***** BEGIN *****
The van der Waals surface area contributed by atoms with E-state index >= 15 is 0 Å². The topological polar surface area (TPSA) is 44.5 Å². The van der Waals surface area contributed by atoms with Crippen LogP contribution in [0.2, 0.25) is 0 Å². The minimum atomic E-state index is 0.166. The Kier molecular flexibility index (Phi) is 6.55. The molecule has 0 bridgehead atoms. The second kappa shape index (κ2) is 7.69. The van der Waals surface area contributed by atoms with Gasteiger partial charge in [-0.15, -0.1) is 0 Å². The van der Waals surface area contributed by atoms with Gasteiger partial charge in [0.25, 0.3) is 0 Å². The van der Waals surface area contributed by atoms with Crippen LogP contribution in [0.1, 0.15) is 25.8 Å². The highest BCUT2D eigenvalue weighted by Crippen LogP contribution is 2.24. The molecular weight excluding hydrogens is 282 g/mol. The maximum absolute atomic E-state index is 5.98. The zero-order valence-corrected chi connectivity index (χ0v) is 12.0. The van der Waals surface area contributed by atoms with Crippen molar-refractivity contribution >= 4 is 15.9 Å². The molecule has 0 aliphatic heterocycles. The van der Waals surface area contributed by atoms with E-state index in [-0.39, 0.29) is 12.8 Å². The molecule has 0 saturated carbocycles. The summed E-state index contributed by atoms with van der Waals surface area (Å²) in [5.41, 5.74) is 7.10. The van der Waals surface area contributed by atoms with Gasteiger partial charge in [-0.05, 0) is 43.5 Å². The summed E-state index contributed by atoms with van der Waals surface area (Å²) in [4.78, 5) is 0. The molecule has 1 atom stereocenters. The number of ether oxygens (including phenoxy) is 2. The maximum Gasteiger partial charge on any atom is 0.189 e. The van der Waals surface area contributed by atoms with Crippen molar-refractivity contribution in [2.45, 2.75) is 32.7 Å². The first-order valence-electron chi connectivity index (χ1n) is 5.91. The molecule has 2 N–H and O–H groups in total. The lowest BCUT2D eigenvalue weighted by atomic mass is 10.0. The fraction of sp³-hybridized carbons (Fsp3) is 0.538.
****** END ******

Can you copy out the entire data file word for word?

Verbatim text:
The van der Waals surface area contributed by atoms with E-state index >= 15 is 0 Å². The topological polar surface area (TPSA) is 44.5 Å². The van der Waals surface area contributed by atoms with Crippen LogP contribution in [0.2, 0.25) is 0 Å². The minimum atomic E-state index is 0.166. The Kier molecular flexibility index (Phi) is 6.55. The molecule has 0 bridgehead atoms. The second kappa shape index (κ2) is 7.69. The van der Waals surface area contributed by atoms with Gasteiger partial charge in [-0.15, -0.1) is 0 Å². The van der Waals surface area contributed by atoms with Gasteiger partial charge in [0.25, 0.3) is 0 Å². The van der Waals surface area contributed by atoms with Crippen LogP contribution in [0.1, 0.15) is 25.8 Å². The highest BCUT2D eigenvalue weighted by Crippen LogP contribution is 2.24. The molecular weight excluding hydrogens is 282 g/mol. The maximum absolute atomic E-state index is 5.98. The zero-order valence-corrected chi connectivity index (χ0v) is 12.0. The van der Waals surface area contributed by atoms with Crippen molar-refractivity contribution >= 4 is 15.9 Å². The molecule has 0 aliphatic heterocycles. The van der Waals surface area contributed by atoms with E-state index in [-0.39, 0.29) is 12.8 Å². The molecule has 0 saturated carbocycles. The summed E-state index contributed by atoms with van der Waals surface area (Å²) in [5.41, 5.74) is 7.10. The van der Waals surface area contributed by atoms with Gasteiger partial charge in [-0.05, 0) is 43.5 Å². The summed E-state index contributed by atoms with van der Waals surface area (Å²) in [4.78, 5) is 0. The molecule has 1 atom stereocenters. The number of ether oxygens (including phenoxy) is 2. The maximum Gasteiger partial charge on any atom is 0.189 e. The van der Waals surface area contributed by atoms with Crippen molar-refractivity contribution in [2.45, 2.75) is 32.7 Å². The first-order valence-electron chi connectivity index (χ1n) is 5.91. The molecule has 2 N–H and O–H groups in total. The lowest BCUT2D eigenvalue weighted by atomic mass is 10.0. The fraction of sp³-hybridized carbons (Fsp3) is 0.538.